For nearly six minutes, Samuel Chang gasped in desperate, ragged breaths as four men held him down on a Chatsworth street on Halloween night.
“Stop fighting us and I will loosen up,” says a man in a He-Man costume, who can be seen restraining Chang in a chokehold, in a video that captured the encounter two years ago.
Minutes later, Chang went limp. The men who had been holding him down quickly performed CPR, and paramedics were called.
Chang would remain hospitalized for weeks — suffering a hemorrhage, kidney failure, severe head trauma and other injuries that he says still affect him to this day — and Los Angeles police detectives later concluded he was the victim of a felony assault at the hands of an off-duty city firefighter, court records show.
After criminal charges were filed against Eric Carpenter in December 2015, a probation report concluded Carpenter deserved at least a year in jail, noting Chang could have died.
But prosecutors recently gave Carpenter a plea deal that spared him any time behind bars, and he remains on duty as a city firefighter. The outcome has infuriated Chang’s family and his attorney, who alleges Carpenter received preferential treatment from the Los Angeles County district attorney’s office — a charge Carpenter’s attorney strongly denies.
“I think it raises the appearance of impropriety,” said attorney David Ring, who plans to represent Chang in a civil lawsuit against the assailants.
Ring said Chang’s family was repeatedly assured by prosecutors that Carpenter would serve time behind bars.
Goldstein and the district attorney’s office denied the lawyer’s connections to Lacey had anything to do with the plea deal.
In a statement, the office said prosecutors did not believe they could win a conviction against the defendants on the original felony assault charges.
Chang approached children on Carpenter’s property multiple times with his “pants zipper partway down” and did not comply with requests to leave, according to the statement. Chang then “ran toward the children a third time where he was then assaulted by the defendants when they took him to the ground and held him there as they waited for the police to arrive.”
The statement said Goldstein “received the same treatment available to any other defense attorney. His relationship with the district attorney had absolutely nothing to do with the resolution of this case.”
The district attorney’s office said it “does not condone the actions of the defendants. The injuries sustained by the victim, although unintended, were nevertheless unlawful.”
Prosecutors also downplayed the severity of the harm done to Chang, saying he “did not sustain permanent neurological injuries,” according to the statement.
Ring called the statement “outrageous,” saying it was an attempt by the district attorney’s office “to try to justify its pathetic prosecution of this case.” He denied that Chang harassed children and said there was no evidence that his client’s zipper was down.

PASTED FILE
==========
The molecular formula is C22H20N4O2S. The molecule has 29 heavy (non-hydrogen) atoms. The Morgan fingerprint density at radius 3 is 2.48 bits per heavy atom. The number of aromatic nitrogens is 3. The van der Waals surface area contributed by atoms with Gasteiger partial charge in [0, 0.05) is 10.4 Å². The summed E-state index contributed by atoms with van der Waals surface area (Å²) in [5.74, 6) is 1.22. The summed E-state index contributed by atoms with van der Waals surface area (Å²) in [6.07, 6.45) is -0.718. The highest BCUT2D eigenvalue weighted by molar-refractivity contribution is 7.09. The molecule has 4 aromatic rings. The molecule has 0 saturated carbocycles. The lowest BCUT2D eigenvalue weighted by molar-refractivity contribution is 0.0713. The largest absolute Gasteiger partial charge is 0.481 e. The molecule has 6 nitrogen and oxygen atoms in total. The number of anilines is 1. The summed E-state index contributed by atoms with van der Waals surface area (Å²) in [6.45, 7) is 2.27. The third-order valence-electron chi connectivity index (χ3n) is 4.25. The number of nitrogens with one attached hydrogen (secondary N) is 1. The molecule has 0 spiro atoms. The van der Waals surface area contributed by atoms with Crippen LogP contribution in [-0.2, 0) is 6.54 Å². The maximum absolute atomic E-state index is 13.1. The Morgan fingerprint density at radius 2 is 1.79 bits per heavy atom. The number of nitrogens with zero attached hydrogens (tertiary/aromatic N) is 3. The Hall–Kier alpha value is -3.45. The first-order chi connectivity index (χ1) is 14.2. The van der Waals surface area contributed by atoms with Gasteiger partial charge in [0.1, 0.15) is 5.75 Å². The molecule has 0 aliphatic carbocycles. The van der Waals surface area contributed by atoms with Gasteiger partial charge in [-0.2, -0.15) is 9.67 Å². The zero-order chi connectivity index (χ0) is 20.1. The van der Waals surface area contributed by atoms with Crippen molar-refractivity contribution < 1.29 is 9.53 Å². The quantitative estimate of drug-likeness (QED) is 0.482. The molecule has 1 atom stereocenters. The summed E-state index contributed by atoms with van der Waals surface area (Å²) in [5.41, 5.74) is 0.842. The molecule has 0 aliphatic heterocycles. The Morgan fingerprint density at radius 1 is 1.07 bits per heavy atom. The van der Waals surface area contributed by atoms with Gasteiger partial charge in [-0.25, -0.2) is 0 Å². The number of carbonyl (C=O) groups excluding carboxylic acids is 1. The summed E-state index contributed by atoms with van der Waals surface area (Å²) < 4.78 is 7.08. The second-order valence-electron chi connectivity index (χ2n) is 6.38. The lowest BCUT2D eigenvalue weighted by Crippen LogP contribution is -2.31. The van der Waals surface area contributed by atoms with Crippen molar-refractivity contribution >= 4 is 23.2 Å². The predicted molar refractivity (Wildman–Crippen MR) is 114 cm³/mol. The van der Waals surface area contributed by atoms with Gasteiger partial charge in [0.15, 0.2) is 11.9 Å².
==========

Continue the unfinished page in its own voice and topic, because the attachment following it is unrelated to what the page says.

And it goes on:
Goldstein said he presented his side of the case to Deputy Dist. Atty. Jonathan Chung, the prosecutor assigned to the case, and Chung’s supervisor. Later, Chung offered to allow Carpenter to plead to a felony that could be reduced to a misdemeanor upon completion of Carpenter’s prison sentence, Goldstein said. But Carpenter, 40, refused the deal because a felony conviction would cost him his job as a firefighter, Goldstein said.
The lawyer said he then appealed over Chung’s supervisor’s head, arranging a meeting with regional Director Victoria Adams. That meeting was also attended by one of the D.A.’s top officials, Assistant Dist. Atty. Joseph Esposito.
Goldstein said he told them he had found witnesses who saw Chang harassing young children on Carpenter’s property and that Chang had his fly down. And he said he presented security video that contradicted statements by Chang that he was chased by Carpenter. Sometime after the meeting, Chung offered him the plea deal that spared Carpenter jail time, Goldstein said. Carpenter, Goldstein said, was adamant his actions were justified and was prepared to go to trial but eventually accepted the plea deal to put the episode behind him.
Esposito and Chung did not respond to requests for comment.
The plea deal left LAPD investigators crestfallen, according to multiple law enforcement sources with knowledge of the case who requested anonymity for fear of reprisals.
Goldstein insisted the LAPD failed to interview his witnesses.
“Our team worked longer and harder than everyone else on this,” he said.
Chang, a 24-year-old graduate student at UC Santa Barbara, said he still can’t understand why the men attacked him. He can barely remember anything between the Halloween assault and waking up in a hospital Nov. 4, 2015.